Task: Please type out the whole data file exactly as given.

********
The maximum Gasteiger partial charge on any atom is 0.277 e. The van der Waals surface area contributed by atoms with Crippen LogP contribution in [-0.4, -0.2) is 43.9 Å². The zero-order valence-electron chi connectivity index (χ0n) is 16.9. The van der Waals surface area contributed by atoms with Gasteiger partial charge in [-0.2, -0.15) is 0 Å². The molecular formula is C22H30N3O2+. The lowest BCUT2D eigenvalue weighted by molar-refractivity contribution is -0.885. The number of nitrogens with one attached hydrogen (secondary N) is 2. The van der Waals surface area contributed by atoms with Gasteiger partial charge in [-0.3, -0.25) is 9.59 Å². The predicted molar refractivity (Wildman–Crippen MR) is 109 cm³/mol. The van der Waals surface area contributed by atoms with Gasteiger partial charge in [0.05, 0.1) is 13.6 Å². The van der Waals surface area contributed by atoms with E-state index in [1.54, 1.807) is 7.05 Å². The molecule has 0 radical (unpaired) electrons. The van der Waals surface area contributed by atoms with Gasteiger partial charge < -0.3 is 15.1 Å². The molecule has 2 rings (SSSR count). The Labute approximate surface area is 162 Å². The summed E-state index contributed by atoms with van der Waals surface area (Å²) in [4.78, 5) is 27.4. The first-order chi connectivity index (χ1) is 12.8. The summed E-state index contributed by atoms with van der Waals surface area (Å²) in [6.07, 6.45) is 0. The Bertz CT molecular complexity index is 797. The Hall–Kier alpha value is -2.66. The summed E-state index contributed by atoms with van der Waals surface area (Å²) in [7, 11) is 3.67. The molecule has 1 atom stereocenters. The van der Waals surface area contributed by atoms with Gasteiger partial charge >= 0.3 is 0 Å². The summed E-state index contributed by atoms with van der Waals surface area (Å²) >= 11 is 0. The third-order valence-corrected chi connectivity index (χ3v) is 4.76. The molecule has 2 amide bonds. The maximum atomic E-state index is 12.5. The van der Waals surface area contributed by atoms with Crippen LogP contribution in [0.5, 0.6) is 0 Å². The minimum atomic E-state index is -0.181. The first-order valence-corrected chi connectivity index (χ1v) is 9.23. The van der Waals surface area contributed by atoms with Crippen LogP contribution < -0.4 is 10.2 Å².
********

The maximum Gasteiger partial charge on any atom is 0.277 e. The van der Waals surface area contributed by atoms with Crippen LogP contribution in [-0.4, -0.2) is 43.9 Å². The zero-order valence-electron chi connectivity index (χ0n) is 16.9. The van der Waals surface area contributed by atoms with Gasteiger partial charge in [-0.2, -0.15) is 0 Å². The molecular formula is C22H30N3O2+. The lowest BCUT2D eigenvalue weighted by molar-refractivity contribution is -0.885. The number of nitrogens with one attached hydrogen (secondary N) is 2. The van der Waals surface area contributed by atoms with Gasteiger partial charge in [-0.3, -0.25) is 9.59 Å². The predicted molar refractivity (Wildman–Crippen MR) is 109 cm³/mol. The van der Waals surface area contributed by atoms with Gasteiger partial charge in [0.05, 0.1) is 13.6 Å². The van der Waals surface area contributed by atoms with E-state index in [1.54, 1.807) is 7.05 Å². The molecule has 0 radical (unpaired) electrons. The van der Waals surface area contributed by atoms with Gasteiger partial charge < -0.3 is 15.1 Å². The molecule has 2 rings (SSSR count). The Labute approximate surface area is 162 Å². The summed E-state index contributed by atoms with van der Waals surface area (Å²) in [4.78, 5) is 27.4. The first-order chi connectivity index (χ1) is 12.8. The summed E-state index contributed by atoms with van der Waals surface area (Å²) in [6.07, 6.45) is 0. The Bertz CT molecular complexity index is 797. The Hall–Kier alpha value is -2.66. The summed E-state index contributed by atoms with van der Waals surface area (Å²) in [7, 11) is 3.67. The molecule has 1 atom stereocenters. The van der Waals surface area contributed by atoms with Gasteiger partial charge >= 0.3 is 0 Å². The summed E-state index contributed by atoms with van der Waals surface area (Å²) >= 11 is 0. The third-order valence-corrected chi connectivity index (χ3v) is 4.76. The molecule has 2 amide bonds. The maximum atomic E-state index is 12.5. The van der Waals surface area contributed by atoms with Crippen LogP contribution in [0.5, 0.6) is 0 Å². The minimum atomic E-state index is -0.181. The first-order valence-corrected chi connectivity index (χ1v) is 9.23. The van der Waals surface area contributed by atoms with Crippen LogP contribution < -0.4 is 10.2 Å².